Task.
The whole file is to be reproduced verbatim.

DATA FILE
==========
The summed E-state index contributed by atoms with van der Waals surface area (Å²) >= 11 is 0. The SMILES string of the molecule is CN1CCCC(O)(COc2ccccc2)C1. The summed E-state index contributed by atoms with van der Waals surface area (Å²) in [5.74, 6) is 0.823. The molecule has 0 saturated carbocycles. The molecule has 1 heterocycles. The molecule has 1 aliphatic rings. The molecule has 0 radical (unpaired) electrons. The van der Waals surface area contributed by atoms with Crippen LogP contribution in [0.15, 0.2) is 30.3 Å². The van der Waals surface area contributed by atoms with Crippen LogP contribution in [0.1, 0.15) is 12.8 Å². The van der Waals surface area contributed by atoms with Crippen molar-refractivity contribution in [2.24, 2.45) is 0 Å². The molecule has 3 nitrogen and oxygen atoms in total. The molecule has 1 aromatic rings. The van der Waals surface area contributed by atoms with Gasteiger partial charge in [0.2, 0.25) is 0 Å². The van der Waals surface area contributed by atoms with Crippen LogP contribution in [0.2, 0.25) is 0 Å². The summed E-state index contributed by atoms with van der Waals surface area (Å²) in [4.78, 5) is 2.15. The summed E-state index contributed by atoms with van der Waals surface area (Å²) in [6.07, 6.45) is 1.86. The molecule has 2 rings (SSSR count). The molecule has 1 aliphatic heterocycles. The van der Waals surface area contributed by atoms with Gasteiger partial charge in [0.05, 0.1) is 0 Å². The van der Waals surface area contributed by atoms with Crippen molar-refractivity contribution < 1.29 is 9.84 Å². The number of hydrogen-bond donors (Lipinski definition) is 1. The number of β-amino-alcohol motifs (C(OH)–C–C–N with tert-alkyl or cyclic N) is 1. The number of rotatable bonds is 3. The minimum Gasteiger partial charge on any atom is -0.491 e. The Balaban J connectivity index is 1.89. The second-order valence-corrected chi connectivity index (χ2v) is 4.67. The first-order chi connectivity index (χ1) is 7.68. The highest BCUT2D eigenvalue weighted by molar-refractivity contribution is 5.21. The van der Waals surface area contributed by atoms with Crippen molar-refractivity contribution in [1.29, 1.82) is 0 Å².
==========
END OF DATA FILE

The summed E-state index contributed by atoms with van der Waals surface area (Å²) >= 11 is 0. The SMILES string of the molecule is CN1CCCC(O)(COc2ccccc2)C1. The summed E-state index contributed by atoms with van der Waals surface area (Å²) in [5.74, 6) is 0.823. The molecule has 0 saturated carbocycles. The molecule has 1 heterocycles. The molecule has 1 aliphatic rings. The molecule has 0 radical (unpaired) electrons. The van der Waals surface area contributed by atoms with Crippen LogP contribution in [0.15, 0.2) is 30.3 Å². The van der Waals surface area contributed by atoms with Crippen LogP contribution in [0.1, 0.15) is 12.8 Å². The van der Waals surface area contributed by atoms with Crippen molar-refractivity contribution in [2.24, 2.45) is 0 Å². The molecule has 3 nitrogen and oxygen atoms in total. The molecule has 1 aromatic rings. The van der Waals surface area contributed by atoms with Gasteiger partial charge in [0.2, 0.25) is 0 Å². The van der Waals surface area contributed by atoms with Crippen LogP contribution in [0.2, 0.25) is 0 Å². The summed E-state index contributed by atoms with van der Waals surface area (Å²) in [4.78, 5) is 2.15. The summed E-state index contributed by atoms with van der Waals surface area (Å²) in [6.07, 6.45) is 1.86. The molecule has 2 rings (SSSR count). The molecule has 1 aliphatic heterocycles. The van der Waals surface area contributed by atoms with Gasteiger partial charge in [0.05, 0.1) is 0 Å². The van der Waals surface area contributed by atoms with Crippen molar-refractivity contribution < 1.29 is 9.84 Å². The number of hydrogen-bond donors (Lipinski definition) is 1. The number of β-amino-alcohol motifs (C(OH)–C–C–N with tert-alkyl or cyclic N) is 1. The number of rotatable bonds is 3. The minimum Gasteiger partial charge on any atom is -0.491 e. The Balaban J connectivity index is 1.89. The second-order valence-corrected chi connectivity index (χ2v) is 4.67. The first-order chi connectivity index (χ1) is 7.68. The highest BCUT2D eigenvalue weighted by molar-refractivity contribution is 5.21. The van der Waals surface area contributed by atoms with Crippen molar-refractivity contribution in [1.29, 1.82) is 0 Å².